November 25, 2019
Dealing with heartache during the season of joy
Around this time every year, a familiar sense of dread sneaks in, making itself at home in the back of my mind. The holidays are coming, and I am already trying to figure out how to fairly divide our time between our families. Not just mine and my husband’s, but between my own parents, as well.
You see, I am a statistic. I am the 1 in 2 children in America who see their parents divorce by age 18.
I am from a broken home.
As a kid, I read books about kids whose parents were divorced. I read about two Christmases, two bedrooms, double vacations. It sounded so cool!
As an adult of a broken home, I now know it’s anything but. The pain and heartache that are the results of a broken home are, as one friend put it, “a never-ending hell.”
Thinking back to the time of my parents’ divorce, I remember:
● the mind-numbing pain of watching my whole world crumble around me
● waking up praying it was all a horrible nightmare, only to realize that it wasn’t
● feeling sick to my stomach for days and weeks on end
● watching the devastation and pain around me, utterly helpless to fix it and hopeless that it could ever be any better
● struggling with divided loyalties
● dealing with bitterness and anger
Then came the holidays. And with them, a whole new set of feelings to process:
● the expectation to carry on like everything was normal and okay
● struggling to fairly divide my time between both parents
● crushing guilt at one parent being left alone
● the pain of remembering that it wasn’t always this way
I’m now going on 12 years of celebrating every holiday at least twice.
For the first three years as a single teenager, and the next five as a married woman, I cried. Every. Single. Holiday. Usually, my tears came while driving from house to house to celebrate multiple Christmases.
It was so painful to adjust to this new, weird reality.
Someone once told me divorce is similar to a death in many ways. As I mourned my broken home, my “normal,” I realized how true this is. And as with a death, the mourning is even more pronounced during holidays and special occasions.
So why bring all this back up? Why face these emotions again? Why run the risk of crying more tears over old hurts?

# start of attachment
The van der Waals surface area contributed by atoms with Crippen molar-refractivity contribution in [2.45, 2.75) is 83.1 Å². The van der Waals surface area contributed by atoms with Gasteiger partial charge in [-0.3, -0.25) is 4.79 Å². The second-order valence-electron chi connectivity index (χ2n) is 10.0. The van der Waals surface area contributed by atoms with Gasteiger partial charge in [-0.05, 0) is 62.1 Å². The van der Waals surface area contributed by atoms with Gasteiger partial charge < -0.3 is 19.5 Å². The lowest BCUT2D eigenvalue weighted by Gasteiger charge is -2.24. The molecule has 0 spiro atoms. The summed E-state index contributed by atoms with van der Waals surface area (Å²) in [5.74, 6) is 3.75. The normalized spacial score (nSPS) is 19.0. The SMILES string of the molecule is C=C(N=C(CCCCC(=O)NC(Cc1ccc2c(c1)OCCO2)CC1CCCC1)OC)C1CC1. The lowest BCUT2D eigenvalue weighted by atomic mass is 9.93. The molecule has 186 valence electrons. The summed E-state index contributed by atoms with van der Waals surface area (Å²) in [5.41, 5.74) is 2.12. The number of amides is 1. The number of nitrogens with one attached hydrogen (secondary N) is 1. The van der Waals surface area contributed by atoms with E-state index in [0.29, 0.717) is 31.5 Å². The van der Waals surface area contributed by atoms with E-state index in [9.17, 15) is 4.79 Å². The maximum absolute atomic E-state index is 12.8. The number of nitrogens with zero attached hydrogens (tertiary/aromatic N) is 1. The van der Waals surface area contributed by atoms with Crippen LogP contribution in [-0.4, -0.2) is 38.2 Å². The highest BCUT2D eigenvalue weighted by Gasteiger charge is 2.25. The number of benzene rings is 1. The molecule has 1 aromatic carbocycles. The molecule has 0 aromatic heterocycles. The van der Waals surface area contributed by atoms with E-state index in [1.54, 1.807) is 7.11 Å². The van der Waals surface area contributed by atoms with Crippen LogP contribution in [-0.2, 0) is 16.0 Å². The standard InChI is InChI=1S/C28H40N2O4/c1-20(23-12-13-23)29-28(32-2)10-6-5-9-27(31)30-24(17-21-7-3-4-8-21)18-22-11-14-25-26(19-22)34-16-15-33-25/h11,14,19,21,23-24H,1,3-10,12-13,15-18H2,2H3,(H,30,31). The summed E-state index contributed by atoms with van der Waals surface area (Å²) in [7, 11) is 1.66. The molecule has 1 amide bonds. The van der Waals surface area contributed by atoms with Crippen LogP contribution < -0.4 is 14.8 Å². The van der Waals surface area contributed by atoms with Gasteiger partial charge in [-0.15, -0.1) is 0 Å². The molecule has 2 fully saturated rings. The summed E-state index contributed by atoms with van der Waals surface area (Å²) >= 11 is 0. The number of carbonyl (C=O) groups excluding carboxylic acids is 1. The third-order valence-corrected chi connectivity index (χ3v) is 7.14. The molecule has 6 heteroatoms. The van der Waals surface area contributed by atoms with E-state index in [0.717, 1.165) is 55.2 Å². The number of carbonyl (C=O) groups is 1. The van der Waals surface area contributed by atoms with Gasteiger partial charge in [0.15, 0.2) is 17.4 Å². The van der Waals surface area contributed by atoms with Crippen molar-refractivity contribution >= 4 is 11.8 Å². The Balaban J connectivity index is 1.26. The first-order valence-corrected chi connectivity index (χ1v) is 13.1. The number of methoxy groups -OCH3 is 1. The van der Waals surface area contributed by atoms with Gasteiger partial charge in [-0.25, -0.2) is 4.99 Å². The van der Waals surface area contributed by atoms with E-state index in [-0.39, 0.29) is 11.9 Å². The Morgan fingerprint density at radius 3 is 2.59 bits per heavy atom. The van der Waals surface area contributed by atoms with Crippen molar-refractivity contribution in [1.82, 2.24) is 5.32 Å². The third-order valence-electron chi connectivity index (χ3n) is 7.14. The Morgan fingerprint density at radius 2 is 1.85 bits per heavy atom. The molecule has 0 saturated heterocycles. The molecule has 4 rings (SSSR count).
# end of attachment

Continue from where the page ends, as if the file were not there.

First, to let others know that they aren’t alone in dreading the holidays. If you’re struggling to feel peace on earth under the weight of a broken home —no matter how long it’s been—I’m with you.
Second, I read a book during my parents’ divorce that was incredibly impacting to me. Not because our stories were the same, but because someone else had experienced all the same feelings I was. To see someone else put those feelings into words gave credibility to my own. I purposed long ago that if sharing my painful experiences would help someone else, I would choose to face the pain every time.
And third, but maybe most importantly: I’m now on the other side of the fresh heartache that comes from a broken home.
Am I completely happy with its reality now? No. There is still a nagging sense of “what should have been” standing as a shadowy vignette around the reality of what is.
But I’ve learned to cope. To make the best of the hand I’ve been dealt.
Time doesn’t heal all wounds, and time doesn’t “heal” the pain of being a child of divorce, the product of a broken home. I know the pain of divorce because I lived through it. I don’t have any platitudes or quick fixes. I wish so much that I did.
What I can tell you is that time has brought with it forgiveness — the ability to accept what is without allowing grief for the past to rob joy from the present. The hole isn’t healed. But the edges are less jagged, hurt a little less when brushed by memory.
A few things still help me. And maybe they’ll help you:
1. You didn’t create your family’s circumstances. It’s not your fault.
2. You can’t change your family’s circumstances. That’s not your fault either.
3. Guilt and shame are normal feelings, but they aren’t helpful. And they don’t have to be yours to bear. “There is therefore now no condemnation to them which are in Christ Jesus, who walk not after the flesh, but after the Spirit” (Romans 8:1 KJV).
4. Child of divorce or not, all family dynamics are messy. No one has the perfect family. Even kids whose parents stayed together can have wounds from chaos and conflict. We all just do the best we can with what we have. We love as much as we can. Respect what we can. And do our best to not repeat the negative things we’ve seen and experienced.
5. Reach out for help. Talk to your pastor or pastor’s wife about your struggles, or a friend who’s been through it. Avoidance is not an effective or permanent coping mechanism. The sooner you deal with what you’re feeling, the sooner you can begin to heal and move past it.
Thankfully, during one particularly tough spot during the divorce, God reminded me of this promise: And he said unto me, My grace is sufficient for thee: for my strength is made perfect in weakness. Most gladly therefore will I rather glory in my infirmities, that the power of Christ may rest upon me (1 Corinthians 12:9).
There are no shortcuts around the pain of adjusting to your new normal. It won’t be easy, and it definitely won’t be pain-free. But you MUST walk through it.
Then one day, you’ll wake up and realize that the crushing pain is gone. That you can breathe again. And that your situation may not be fixed, but YOU are.
If your holiday season brings you more grief than goodwill, know that you aren’t alone. I’ve been there. Not only have I been there and made it through, but God has strengthened me every step of the way.
And I promise, He will do the same for you.